Have Fun with The Summer Moon Illusion
When my kids were little, I looked at any unusual, natural occurrence as an opportunity to have fun learning. This week Mother Nature offers a summer moon event that provides a wonderful way for kids to learn more about the moon -- or just have fun observing it and doing activities themed around it. The only problem may be that for some families, summer daylight extends beyond regular bedtimes -- so staying up to see the moon can mean a break in ordinary routine.
If you can't stay up late every night, then perhaps you could select one special night this week to stay up a little later so the kids can see this phenomenon (occurring in the northern hemisphere) that begins today, June 20, 2005 and continues all week long. According to NASA's science newsletter....
"The lowest-hanging full moon in 18 years is going to play tricks on you this week! Sometimes you can't believe your eyes. This week is one of those times. Step outside any evening at sunset and look around. You'll see a giant moon rising in the east. It looks like Earth's moon, round and cratered; the Man in the Moon is in his usual place. But something's wrong. This full moon is strangely inflated. It's huge! You've just experienced the Moon Illusion. Sky watchers have known this for thousands of years: moons hanging low in the sky look unnaturally big. Cameras don't see it, but our eyes do. It's a real illusion."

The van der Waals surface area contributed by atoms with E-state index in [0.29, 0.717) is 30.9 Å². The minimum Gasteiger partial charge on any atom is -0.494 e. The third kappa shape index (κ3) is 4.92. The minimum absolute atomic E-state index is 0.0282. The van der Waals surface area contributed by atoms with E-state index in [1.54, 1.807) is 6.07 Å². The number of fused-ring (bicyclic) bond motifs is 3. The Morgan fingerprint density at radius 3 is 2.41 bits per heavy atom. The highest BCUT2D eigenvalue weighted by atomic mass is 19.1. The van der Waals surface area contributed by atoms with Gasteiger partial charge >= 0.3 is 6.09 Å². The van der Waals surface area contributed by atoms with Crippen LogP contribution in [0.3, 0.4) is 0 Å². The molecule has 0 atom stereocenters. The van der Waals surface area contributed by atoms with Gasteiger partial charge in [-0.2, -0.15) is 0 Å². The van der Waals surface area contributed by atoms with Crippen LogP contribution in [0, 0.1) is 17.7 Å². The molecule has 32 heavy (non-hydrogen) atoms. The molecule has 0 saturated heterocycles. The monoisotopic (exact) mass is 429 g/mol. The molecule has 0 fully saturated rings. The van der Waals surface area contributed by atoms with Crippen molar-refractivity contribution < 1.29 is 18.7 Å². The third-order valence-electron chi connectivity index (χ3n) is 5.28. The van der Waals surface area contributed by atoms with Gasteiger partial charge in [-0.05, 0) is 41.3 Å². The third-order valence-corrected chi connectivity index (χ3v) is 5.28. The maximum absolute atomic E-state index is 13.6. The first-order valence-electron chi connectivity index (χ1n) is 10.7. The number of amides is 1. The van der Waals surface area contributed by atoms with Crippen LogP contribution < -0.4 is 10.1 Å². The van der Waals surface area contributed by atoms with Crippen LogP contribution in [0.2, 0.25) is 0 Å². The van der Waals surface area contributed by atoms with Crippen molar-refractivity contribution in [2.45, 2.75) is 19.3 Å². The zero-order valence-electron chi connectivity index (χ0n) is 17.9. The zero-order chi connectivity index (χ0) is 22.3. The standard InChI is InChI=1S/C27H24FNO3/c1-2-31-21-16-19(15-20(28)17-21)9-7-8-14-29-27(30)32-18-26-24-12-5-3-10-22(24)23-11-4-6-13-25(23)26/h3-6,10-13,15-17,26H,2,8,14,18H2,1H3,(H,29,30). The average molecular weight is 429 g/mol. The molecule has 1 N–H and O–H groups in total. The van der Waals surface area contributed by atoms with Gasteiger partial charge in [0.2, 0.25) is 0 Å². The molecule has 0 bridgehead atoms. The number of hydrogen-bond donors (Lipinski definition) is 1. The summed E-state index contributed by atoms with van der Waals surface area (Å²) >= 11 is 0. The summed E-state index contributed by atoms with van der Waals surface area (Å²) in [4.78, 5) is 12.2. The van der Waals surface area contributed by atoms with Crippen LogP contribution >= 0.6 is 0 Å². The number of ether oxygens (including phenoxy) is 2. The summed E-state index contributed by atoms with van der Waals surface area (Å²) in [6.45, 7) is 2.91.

You can find more information about this at: Science at NASA: Summer Moon Illusion
Before taking your child outside to see the humongous full moon, you may want to inform yourself about the moon in a way that will allow you to easily explain it to your child. NASA offers two websites that contain pictures of the moon along with a brief, simple explanation about the moon that you can paraphrase in a way your child may understand at:
- The Moon: Earth's Satellite (Very simple description.) and
- Exploration: The Moon (Simple, but with more facts.)
Now, just because you give your child real information about the moon doesn't mean they won't appreciate whimsical stories about the moon. Here are six great story and picture books with moon themes (read one each night) that will fire up their imaginations (available at your library or through amazon.com):
- Goodnight Moon by
Margaret Wise Brown